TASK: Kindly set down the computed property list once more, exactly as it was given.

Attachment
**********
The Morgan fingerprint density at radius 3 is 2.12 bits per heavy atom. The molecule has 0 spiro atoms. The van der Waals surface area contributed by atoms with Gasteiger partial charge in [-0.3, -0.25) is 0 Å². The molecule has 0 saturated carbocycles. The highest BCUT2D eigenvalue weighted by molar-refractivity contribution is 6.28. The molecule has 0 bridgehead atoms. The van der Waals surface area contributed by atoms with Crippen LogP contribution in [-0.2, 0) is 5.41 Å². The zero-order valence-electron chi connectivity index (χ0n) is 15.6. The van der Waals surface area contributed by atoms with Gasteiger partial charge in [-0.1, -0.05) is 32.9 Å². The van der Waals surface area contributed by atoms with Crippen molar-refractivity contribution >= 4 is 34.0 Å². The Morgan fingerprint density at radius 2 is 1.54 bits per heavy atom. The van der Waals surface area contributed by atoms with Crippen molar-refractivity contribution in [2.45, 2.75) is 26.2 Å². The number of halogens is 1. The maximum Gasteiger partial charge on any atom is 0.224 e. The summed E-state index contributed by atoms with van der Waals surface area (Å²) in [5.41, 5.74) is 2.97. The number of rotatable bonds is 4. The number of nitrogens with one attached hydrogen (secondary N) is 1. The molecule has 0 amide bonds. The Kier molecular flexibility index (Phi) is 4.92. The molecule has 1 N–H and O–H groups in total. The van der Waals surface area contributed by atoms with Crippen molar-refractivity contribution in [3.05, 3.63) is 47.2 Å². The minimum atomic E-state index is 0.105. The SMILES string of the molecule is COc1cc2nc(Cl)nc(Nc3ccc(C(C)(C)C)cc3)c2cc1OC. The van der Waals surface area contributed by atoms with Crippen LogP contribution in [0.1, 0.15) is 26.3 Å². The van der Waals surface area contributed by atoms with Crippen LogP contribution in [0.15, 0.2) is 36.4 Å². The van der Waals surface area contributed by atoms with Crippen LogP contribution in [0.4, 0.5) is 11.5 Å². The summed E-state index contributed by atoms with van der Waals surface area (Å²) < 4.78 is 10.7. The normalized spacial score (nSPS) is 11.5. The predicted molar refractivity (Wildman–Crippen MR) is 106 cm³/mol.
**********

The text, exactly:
The Morgan fingerprint density at radius 3 is 2.12 bits per heavy atom. The molecule has 0 spiro atoms. The van der Waals surface area contributed by atoms with Gasteiger partial charge in [-0.3, -0.25) is 0 Å². The molecule has 0 saturated carbocycles. The highest BCUT2D eigenvalue weighted by molar-refractivity contribution is 6.28. The molecule has 0 bridgehead atoms. The van der Waals surface area contributed by atoms with Crippen LogP contribution in [-0.2, 0) is 5.41 Å². The zero-order valence-electron chi connectivity index (χ0n) is 15.6. The van der Waals surface area contributed by atoms with Gasteiger partial charge in [-0.1, -0.05) is 32.9 Å². The van der Waals surface area contributed by atoms with Crippen molar-refractivity contribution >= 4 is 34.0 Å². The Morgan fingerprint density at radius 2 is 1.54 bits per heavy atom. The van der Waals surface area contributed by atoms with Crippen molar-refractivity contribution in [2.45, 2.75) is 26.2 Å². The number of halogens is 1. The maximum Gasteiger partial charge on any atom is 0.224 e. The summed E-state index contributed by atoms with van der Waals surface area (Å²) in [5.41, 5.74) is 2.97. The number of rotatable bonds is 4. The number of nitrogens with one attached hydrogen (secondary N) is 1. The molecule has 0 amide bonds. The Kier molecular flexibility index (Phi) is 4.92. The molecule has 1 N–H and O–H groups in total. The van der Waals surface area contributed by atoms with Crippen molar-refractivity contribution in [3.05, 3.63) is 47.2 Å². The minimum atomic E-state index is 0.105. The SMILES string of the molecule is COc1cc2nc(Cl)nc(Nc3ccc(C(C)(C)C)cc3)c2cc1OC. The van der Waals surface area contributed by atoms with Crippen LogP contribution in [0.1, 0.15) is 26.3 Å². The van der Waals surface area contributed by atoms with Crippen LogP contribution in [0.15, 0.2) is 36.4 Å². The van der Waals surface area contributed by atoms with Crippen LogP contribution in [0.4, 0.5) is 11.5 Å². The summed E-state index contributed by atoms with van der Waals surface area (Å²) < 4.78 is 10.7. The normalized spacial score (nSPS) is 11.5. The predicted molar refractivity (Wildman–Crippen MR) is 106 cm³/mol.